cmdline.py uses asserts

Issue #316 invalid
Matteo Kloiber created an issue

Although asserts are an easy way to ensure that your program has the right arguments, it is removed when using optimization. I know that only a few python programs actually use optimization (because it only removes asserts) but I believe you shouldn't use asserts. Here is more information about asserts in python code.

So far, I've found out that you use an assert in cmdline.py on line 490. You might want to keep it but I think throwing a KeyError is better. Just imagine somebody used your module with optimization and help() is for some reason called without any argument. It would always say "Don't know topic ...".

Here is what you should do instead.

def help(self, error=None, topic=None, parser=None):
    """Display an error message, or the named topic."""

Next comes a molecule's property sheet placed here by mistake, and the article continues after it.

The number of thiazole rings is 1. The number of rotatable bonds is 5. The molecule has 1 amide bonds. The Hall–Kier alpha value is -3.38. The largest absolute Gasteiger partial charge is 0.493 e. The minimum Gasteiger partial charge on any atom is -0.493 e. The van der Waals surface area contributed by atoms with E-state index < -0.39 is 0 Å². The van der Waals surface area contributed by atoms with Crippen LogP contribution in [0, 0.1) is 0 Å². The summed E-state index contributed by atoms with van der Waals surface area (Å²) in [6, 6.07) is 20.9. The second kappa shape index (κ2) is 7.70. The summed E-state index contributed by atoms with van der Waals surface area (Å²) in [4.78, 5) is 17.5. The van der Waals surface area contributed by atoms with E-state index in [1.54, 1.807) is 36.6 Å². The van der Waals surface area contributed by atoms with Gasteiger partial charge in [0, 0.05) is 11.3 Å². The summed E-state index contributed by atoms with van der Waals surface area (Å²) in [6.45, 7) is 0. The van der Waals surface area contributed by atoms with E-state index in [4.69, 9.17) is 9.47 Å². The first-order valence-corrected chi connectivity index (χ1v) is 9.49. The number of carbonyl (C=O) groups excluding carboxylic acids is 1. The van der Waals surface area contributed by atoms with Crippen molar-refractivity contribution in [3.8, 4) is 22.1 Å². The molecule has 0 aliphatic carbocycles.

if error:
        print(error)
        print("Use 'coverage help' for help.")
    elif parser:
        print(parser.format_help().strip())
    elif topic:
        help_msg = HELP_TOPICS.get(topic, '').strip()
        if help_msg:
            print(help_msg % self.covpkg.__dict__)
        else:
            print("Don't know topic %r" % topic)
    else:
        raise KeyError("At least one argument needs to be given.")

Comments (1)

  1. Ned Batchelder repo owner

    Asserts are meant for making claims about how your code is being called. This is an internal-use function. The assert is appropriate.

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